6. Looks like Walensky overruled the panel and is allowing boosters for those at risk due to their jobs. Reuters -- I can't find a link to Walensky's statement on the CDC site (yet), but WaPo and NYT are reporting the same thing as Reuters.
  7. Nothing you describe sounds particularly unusual or concerning to me, although of course it's impossible to "see" things over the internet. That's why getting a trainer involved is the right thing to do. Sometimes--a lot of times--puppies are just like babies and toddlers. You just have to work through things, figure out what works (or doesn't) for that particular puppy. Hopefully the trainer can offer some helpful suggestions for doing that.
  8. Hugs, and vibes for a peaceful experience for all of you.
  9. Is she nervous in general, or just around other dogs? Her puppy kindergarten included all sizes? Has she been exposed to a calm, small dog? An adult, not a puppy? If not--that's what I'd try for. Find someone with a small, calm adult dog if you can and see how she does. If you can't find someone to fit that bill then keep working--as often as possible--with the gentle dog. Another option would be to arrange for some private lessons with a trainer. Many trainers will have a dog of their own who is rock solid calm ("bomb proof") that can be used to work with dogs like yours. I don't think it's too late, but you really do want to get in as many positive experiences as you can, as quickly as you can.
  10. I think people often expect too much of vets. IME most will either carefully walk a neutral line or, if they are sure it's time (really bad blood work, specific terminal diagnosis, etc.), will give you a straight up answer if you ask them directly. But asking directly is the key. But unfortunately as we all know there aren't crystal balls for this decision. Frequently it does come down to day to day quality of life, and they aren't the ones living with the pet 24/7. Almost all dogs and cats will "mask" when in a vet's office, which is very stressful for them. So the vet often isn't seeing what we're seeing at home.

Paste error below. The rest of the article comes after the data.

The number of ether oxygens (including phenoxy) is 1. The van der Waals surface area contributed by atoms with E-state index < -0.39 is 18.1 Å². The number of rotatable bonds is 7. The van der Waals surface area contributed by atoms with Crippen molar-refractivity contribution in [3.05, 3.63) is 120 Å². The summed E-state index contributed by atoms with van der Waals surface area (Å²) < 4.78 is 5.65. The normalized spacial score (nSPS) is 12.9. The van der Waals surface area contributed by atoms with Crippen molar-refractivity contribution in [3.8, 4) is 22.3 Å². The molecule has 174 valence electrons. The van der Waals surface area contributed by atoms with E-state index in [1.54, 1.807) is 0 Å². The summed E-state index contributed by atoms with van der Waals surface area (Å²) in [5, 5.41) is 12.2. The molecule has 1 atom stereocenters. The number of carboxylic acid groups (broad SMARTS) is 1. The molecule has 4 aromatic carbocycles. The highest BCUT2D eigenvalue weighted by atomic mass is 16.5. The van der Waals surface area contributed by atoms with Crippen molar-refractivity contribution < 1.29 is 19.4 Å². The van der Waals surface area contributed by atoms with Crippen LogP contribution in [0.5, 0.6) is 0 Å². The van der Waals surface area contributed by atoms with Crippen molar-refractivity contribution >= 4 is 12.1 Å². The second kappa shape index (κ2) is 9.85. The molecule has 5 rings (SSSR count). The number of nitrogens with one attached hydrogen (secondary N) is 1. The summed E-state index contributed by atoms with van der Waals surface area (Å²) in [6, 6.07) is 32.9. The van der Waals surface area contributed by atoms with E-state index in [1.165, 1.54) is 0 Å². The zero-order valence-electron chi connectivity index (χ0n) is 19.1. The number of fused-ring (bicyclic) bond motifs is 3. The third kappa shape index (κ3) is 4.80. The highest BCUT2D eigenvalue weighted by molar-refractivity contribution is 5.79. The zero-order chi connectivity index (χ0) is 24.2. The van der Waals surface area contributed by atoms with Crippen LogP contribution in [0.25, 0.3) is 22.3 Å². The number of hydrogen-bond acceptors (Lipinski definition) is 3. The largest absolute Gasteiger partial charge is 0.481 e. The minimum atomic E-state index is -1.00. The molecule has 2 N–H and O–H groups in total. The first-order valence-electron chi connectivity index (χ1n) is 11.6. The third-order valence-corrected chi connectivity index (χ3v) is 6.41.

11. What you describe sounds a lot like the final days of our previous dog. He also had some liver and kidney issues, but really it was the arthritis that so badly affected his quality of life, even on Rimadyl and tramadol (and those certainly weren't helping his liver and kidneys). He couldn't make it up/down the stairs to the bedroom---and he'd slept in our bedroom since he was a wee puppy--and it scared him when DH carried him. I think you've reached that time. I'm sorry. We arranged for at-home euthanasia for that dog. It was so much easier than having it done at a vet's office, and that was pre-Covid. I do know that most of the vets around me are allowing people to come in for euthanasias now, so that might not be so bad (no crowded waiting rooms to walk through, etc.). #itishard
  12. Amazon has a distribution center about 30 minutes from me that employs over 1,000 people.
  13. I don't normally ever look at my profile. I mean--why would I? I know what's there. But I confess-- once this thread started I had to go see who'd visited. And I'm guessing some of y'all did the same thing. 😉
  14. Yeah. I'm the nutty pet person, so when I see or hear "stalking" my brain defaults to a cat or dog stalking a bird, squirrel, etc.
×
×
  • Create New...